What do fishers eat? Fisher prey upon snowshoe hare, squirrels, mice, and birds, but perhaps their most intriguing catch is the porcupine. Although not immune to porcupine quills, the fisher has a hunting technique that results in it getting few quills. Using agility to its advantage, the fisher circles the porcupine, looking for opportunities to bite at its unprotected face, while staying away from its powerful tail. Even if the porcupine tries to climb a tree, the arboreal fisher can climb above it and threaten it back to the ground. After about one-half hour, the porcupine may be weakened enough for the fisher to flip it over and attack the ventral side, which has no quills. Porcupine quills rarely cause infection in fishers and accidentally ingested quills often end up in fisher scat! Fishers will also eat carrion. It is unusual for a healthy adult fisher to become prey itself.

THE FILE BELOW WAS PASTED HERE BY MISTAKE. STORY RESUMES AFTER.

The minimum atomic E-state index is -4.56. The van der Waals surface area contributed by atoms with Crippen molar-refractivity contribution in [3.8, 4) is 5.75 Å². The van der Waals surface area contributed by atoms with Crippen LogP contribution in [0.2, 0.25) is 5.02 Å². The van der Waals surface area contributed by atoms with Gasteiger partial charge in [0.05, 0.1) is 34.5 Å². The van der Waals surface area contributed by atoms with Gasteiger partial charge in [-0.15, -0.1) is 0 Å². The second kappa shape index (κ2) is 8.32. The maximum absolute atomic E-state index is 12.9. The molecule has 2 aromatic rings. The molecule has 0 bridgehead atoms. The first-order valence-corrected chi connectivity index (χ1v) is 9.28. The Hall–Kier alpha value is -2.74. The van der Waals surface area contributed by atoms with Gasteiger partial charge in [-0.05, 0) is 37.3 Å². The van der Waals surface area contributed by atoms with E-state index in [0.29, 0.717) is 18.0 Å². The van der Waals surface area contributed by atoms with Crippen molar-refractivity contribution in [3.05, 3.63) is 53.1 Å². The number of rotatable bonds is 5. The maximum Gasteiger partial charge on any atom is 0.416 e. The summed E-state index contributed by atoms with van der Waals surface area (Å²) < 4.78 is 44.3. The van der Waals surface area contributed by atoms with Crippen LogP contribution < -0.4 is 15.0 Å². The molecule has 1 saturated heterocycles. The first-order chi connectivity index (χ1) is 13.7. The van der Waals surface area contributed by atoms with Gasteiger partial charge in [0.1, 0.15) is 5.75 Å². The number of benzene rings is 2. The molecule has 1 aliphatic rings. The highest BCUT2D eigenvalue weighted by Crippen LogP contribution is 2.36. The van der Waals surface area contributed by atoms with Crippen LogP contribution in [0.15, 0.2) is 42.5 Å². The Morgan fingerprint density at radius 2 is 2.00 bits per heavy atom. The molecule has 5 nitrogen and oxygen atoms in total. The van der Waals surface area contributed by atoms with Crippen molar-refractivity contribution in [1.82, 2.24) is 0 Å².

Fun Facts! 

  • Do fishers eat fish? Although they will readily eat fish, individuals rarely, if ever catch them. In his comprehensive reference book, The Fisher, Roger A. Powell concludes that the best source of the name was early settlers who noted the similarities between the fisher and the European polecat. Other names for the polecat were fitch ferrets, fitchet, fitche and fitchew – not a big leap to the name “fisher.” 
  • In New England we commonly hear this animal being called a “fisher cat”, a confusing label since fishers are not in the cat family. 
  • Active day or night, fishers are more nocturnal in proximity to people.